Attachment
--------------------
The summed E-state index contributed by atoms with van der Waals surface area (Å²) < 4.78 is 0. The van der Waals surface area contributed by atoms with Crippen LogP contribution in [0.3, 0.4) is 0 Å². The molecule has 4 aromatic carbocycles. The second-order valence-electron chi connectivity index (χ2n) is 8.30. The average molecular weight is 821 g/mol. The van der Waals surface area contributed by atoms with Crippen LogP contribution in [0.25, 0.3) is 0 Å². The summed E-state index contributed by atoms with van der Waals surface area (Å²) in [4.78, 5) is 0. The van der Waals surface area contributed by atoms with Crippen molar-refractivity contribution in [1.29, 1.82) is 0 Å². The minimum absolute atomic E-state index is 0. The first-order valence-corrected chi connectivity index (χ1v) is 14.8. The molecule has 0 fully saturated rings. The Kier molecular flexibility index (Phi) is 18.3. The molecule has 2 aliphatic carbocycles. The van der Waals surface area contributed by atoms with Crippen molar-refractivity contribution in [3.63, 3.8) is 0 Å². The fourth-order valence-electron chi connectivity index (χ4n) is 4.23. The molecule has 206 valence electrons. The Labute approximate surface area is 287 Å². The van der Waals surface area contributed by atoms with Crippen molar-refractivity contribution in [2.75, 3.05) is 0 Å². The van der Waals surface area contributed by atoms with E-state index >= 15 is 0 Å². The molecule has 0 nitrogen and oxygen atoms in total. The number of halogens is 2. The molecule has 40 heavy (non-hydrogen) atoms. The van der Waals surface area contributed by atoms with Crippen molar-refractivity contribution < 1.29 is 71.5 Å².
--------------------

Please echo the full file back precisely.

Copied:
The summed E-state index contributed by atoms with van der Waals surface area (Å²) < 4.78 is 0. The van der Waals surface area contributed by atoms with Crippen LogP contribution in [0.3, 0.4) is 0 Å². The molecule has 4 aromatic carbocycles. The second-order valence-electron chi connectivity index (χ2n) is 8.30. The average molecular weight is 821 g/mol. The van der Waals surface area contributed by atoms with Crippen LogP contribution in [0.25, 0.3) is 0 Å². The summed E-state index contributed by atoms with van der Waals surface area (Å²) in [4.78, 5) is 0. The van der Waals surface area contributed by atoms with Crippen molar-refractivity contribution in [1.29, 1.82) is 0 Å². The minimum absolute atomic E-state index is 0. The first-order valence-corrected chi connectivity index (χ1v) is 14.8. The molecule has 0 fully saturated rings. The Kier molecular flexibility index (Phi) is 18.3. The molecule has 2 aliphatic carbocycles. The van der Waals surface area contributed by atoms with Crippen molar-refractivity contribution in [3.63, 3.8) is 0 Å². The fourth-order valence-electron chi connectivity index (χ4n) is 4.23. The molecule has 206 valence electrons. The Labute approximate surface area is 287 Å². The van der Waals surface area contributed by atoms with Crippen molar-refractivity contribution in [2.75, 3.05) is 0 Å². The van der Waals surface area contributed by atoms with E-state index >= 15 is 0 Å². The molecule has 0 nitrogen and oxygen atoms in total. The number of halogens is 2. The molecule has 40 heavy (non-hydrogen) atoms. The van der Waals surface area contributed by atoms with Crippen molar-refractivity contribution < 1.29 is 71.5 Å².